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When was the word learnings first used as a noun, as a synonym for lessons?

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I've never heard "learnings" before. Do you have any sources or examples you can share? –  Kristina Lopez Jul 4 '13 at 13:01
@KristinaLopez I fully agree that I cringe when I hear it, for it sounds like annoying business jargon to me. But apparently this is a resurgent use of something long ago obsolete. –  tchrist Jul 4 '13 at 13:06
Related and semi-quasi-hemi-half-demi-duplicate: english.stackexchange.com/q/19227/2085 english.stackexchange.com/q/91390/2085 –  tchrist Jul 4 '13 at 13:26

2 Answers 2

The answer appears to be in 1483, at least in the plural.

The OED gives sense 2 of the verbal noun learning five different subsenses, of which at least the last (and perhaps others; it is subclear) is marked obsolete. I include a few citations in the plural, with bold emphasis mine.

2. What is learnt or taught:

  • a. a lesson, instruction;
    • 1483 Caxton G. de la Tour cxxxvii. M vij, — The thre enseygnementes or lernynges whiche Cathon gaf to his sone.
    • 1611 Shaks. Cymb. i. i. 43 — The king..Puts to him all the Learnings that his time Could make him the receiuer of.
  • b. information or direction;
  • c. the ‘teaching’ of a person; a doctrine; also, a doctrine or maxim in law;

    • 1549 Coverdale, etc. Erasm. Par. Rom. 34 — To expounde unknowen learnynges.
    • 1560 Pilkington Aggeus C ij (Matt. xv. 9), — Teaching learninges which are the commaundementes of men.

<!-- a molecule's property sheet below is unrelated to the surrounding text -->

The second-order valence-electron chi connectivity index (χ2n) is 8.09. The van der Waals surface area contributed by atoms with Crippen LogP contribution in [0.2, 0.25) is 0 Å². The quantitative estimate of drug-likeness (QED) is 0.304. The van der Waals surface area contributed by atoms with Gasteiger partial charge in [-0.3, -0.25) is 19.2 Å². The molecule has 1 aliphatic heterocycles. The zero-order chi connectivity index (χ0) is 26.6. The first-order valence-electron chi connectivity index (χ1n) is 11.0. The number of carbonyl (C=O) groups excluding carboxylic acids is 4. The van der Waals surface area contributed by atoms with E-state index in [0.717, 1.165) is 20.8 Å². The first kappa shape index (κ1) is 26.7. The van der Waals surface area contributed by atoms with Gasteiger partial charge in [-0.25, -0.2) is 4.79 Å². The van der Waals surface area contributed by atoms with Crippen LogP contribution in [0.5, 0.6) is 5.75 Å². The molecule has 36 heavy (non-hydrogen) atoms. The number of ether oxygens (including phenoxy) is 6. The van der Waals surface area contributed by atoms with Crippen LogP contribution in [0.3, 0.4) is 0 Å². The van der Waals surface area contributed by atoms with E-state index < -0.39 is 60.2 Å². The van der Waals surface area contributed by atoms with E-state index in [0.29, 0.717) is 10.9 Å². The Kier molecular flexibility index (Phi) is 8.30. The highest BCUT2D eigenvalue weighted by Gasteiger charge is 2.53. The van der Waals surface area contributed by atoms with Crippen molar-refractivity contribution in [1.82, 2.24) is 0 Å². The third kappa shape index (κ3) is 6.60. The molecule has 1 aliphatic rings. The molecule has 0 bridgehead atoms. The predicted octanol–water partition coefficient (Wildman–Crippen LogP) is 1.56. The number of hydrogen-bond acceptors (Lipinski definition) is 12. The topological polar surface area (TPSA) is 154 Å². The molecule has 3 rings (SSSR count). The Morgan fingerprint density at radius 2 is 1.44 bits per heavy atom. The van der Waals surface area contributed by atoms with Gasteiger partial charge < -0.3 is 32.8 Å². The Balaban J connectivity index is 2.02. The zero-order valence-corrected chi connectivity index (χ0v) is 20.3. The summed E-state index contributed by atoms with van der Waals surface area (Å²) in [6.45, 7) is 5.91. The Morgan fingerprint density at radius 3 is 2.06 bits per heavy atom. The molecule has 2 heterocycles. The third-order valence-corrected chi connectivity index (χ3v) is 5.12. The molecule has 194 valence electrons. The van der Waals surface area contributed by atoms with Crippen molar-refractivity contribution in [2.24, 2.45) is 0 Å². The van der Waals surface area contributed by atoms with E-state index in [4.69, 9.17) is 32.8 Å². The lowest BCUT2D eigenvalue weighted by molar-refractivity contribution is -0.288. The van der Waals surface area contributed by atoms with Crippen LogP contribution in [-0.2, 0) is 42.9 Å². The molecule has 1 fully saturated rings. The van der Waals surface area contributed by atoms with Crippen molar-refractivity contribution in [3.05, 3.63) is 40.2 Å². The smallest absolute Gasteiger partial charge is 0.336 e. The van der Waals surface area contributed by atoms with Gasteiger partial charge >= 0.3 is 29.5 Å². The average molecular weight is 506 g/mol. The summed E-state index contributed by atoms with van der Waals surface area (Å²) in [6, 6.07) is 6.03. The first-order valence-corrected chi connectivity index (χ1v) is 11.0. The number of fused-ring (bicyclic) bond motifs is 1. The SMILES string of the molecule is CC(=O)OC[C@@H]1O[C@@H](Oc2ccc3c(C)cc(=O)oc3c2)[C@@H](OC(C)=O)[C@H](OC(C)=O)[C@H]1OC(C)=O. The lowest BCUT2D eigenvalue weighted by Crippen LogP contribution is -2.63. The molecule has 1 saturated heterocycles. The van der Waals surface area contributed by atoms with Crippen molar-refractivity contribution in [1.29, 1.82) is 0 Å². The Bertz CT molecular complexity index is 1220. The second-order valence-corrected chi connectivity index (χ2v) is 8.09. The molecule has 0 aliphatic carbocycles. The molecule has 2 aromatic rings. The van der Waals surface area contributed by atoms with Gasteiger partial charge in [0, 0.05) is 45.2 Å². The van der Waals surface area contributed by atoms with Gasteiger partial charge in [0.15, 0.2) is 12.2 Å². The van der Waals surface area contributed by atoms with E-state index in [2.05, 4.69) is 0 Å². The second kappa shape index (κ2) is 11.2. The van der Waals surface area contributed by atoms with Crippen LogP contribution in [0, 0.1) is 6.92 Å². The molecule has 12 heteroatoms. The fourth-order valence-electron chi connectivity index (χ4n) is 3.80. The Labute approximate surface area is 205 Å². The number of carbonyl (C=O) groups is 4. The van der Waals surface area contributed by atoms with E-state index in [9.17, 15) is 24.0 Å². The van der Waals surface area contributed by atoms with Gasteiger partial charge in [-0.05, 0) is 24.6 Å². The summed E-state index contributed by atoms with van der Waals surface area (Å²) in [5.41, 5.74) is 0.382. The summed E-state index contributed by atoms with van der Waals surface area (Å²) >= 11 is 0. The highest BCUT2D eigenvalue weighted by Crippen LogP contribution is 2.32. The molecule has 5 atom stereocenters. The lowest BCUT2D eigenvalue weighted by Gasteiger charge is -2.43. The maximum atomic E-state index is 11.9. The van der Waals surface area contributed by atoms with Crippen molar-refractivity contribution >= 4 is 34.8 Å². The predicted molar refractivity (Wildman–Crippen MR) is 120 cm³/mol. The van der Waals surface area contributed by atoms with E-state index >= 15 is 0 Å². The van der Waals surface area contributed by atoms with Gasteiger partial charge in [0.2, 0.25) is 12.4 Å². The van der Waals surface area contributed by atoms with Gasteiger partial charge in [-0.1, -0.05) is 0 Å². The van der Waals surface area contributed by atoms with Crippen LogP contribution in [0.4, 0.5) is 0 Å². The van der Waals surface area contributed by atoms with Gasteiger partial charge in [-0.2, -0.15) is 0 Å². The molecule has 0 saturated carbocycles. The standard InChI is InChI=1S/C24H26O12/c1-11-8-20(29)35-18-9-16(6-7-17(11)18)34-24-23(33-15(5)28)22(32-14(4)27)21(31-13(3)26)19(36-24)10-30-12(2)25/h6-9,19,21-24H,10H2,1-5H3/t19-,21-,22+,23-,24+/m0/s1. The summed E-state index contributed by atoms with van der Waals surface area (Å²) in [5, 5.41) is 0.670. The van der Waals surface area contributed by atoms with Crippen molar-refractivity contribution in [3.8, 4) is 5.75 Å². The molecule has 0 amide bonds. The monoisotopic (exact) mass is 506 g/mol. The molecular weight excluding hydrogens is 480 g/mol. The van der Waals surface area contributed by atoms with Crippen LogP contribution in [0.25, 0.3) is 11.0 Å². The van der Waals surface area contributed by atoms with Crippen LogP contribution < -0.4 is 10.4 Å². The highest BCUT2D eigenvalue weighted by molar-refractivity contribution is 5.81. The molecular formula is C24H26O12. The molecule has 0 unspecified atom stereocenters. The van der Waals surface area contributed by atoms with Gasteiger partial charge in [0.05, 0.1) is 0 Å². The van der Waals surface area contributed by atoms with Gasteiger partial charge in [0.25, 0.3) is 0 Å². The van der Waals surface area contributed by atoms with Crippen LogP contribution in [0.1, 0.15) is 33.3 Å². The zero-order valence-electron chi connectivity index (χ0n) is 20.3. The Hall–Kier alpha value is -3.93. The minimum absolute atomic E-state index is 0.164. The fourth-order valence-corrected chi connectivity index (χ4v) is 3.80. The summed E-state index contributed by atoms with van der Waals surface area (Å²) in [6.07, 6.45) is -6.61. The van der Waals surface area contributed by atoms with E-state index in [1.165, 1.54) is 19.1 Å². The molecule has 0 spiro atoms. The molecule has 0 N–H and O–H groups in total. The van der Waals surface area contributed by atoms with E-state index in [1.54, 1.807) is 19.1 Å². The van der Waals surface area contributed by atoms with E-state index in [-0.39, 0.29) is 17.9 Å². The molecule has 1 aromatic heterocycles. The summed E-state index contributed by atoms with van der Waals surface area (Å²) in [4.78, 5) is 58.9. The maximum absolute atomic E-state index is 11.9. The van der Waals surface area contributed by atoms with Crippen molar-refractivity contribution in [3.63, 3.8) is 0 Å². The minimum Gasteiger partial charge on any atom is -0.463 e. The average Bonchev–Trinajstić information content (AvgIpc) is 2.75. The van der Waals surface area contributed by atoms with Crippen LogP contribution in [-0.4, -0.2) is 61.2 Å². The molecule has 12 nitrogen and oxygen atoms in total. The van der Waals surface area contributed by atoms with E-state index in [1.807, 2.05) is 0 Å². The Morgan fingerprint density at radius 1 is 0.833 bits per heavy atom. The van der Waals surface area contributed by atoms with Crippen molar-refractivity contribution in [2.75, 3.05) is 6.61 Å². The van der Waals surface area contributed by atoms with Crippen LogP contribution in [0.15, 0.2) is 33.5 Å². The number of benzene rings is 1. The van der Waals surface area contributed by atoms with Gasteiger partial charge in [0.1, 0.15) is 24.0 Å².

• A. 1626 Bacon Max. & Uses Com. Law Pref. (1636) 2 — Particular and positive learnings of lawes doe easily decline from a good temper of justice.
  • d. a branch of learning; a science;

    • 1570 Billingsley Euclid xi. xi. 315 — It is no rare thing in all learninges..to haue one thing more generall then an other.
    • 1605 Bacon Adv. Learn. i. vi. §13 (1873) 49 — He did send his divine truth into the world, waited on with other learnings.
    • 1613 Sir H. Finch Law (1636) 6 — The rules of Reason are of two sorts; some taken from forreigne learnings, both diuine and humane.
  • e. an acquirement. Obs.

My personal impression is that the modern use sounds like annoying business jargon or non-native speaker use, and I would not use it myself.

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I guess the resurgence is due to "lessons learned" sessions after projects. –  Hugo Jul 4 '13 at 18:04

OED has three citations for learning meaning lesson, but it notes it's obsolete.

2. What is learnt or taught:
a. a lesson, instruction.

1362 Langland Piers Plowman A. i. 174 That nis no treuthe of trinite but..a leornyng for lewed men, the latere forte dele.
1484 Caxton tr. G. de la Tour-Landry Bk. Knight of Tower (1971) cxxxvii. 183 (heading) The thre enseygnementes or lernynges whiche Cathon gaf to his sone.
a1616 Shakespeare Cymbeline (1623) i. i. 43 The king..Puts to him all the Learnings that his time Could make him the receiuer of.

The latest citation is Shakepeare when he wrote it in 1616 (published 1623).

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I don’t see a dagger-of-doom at the front of my OED2 entry, just the Obs. marker for the 2e sense. Is yours from the online OED3? I agree that the Piers Plowman citation is a count-noun use. Hm, why isn’t it Piers Ploughman? Was Langland North American? :) –  tchrist Jul 4 '13 at 13:04
It's online, but "This entry has not yet been fully updated (first published 1902)." Plowman was variously spelled in ME, including plouman; Langland's text includes " Pieres þe ploughman" –  Andrew Leach Jul 4 '13 at 13:08

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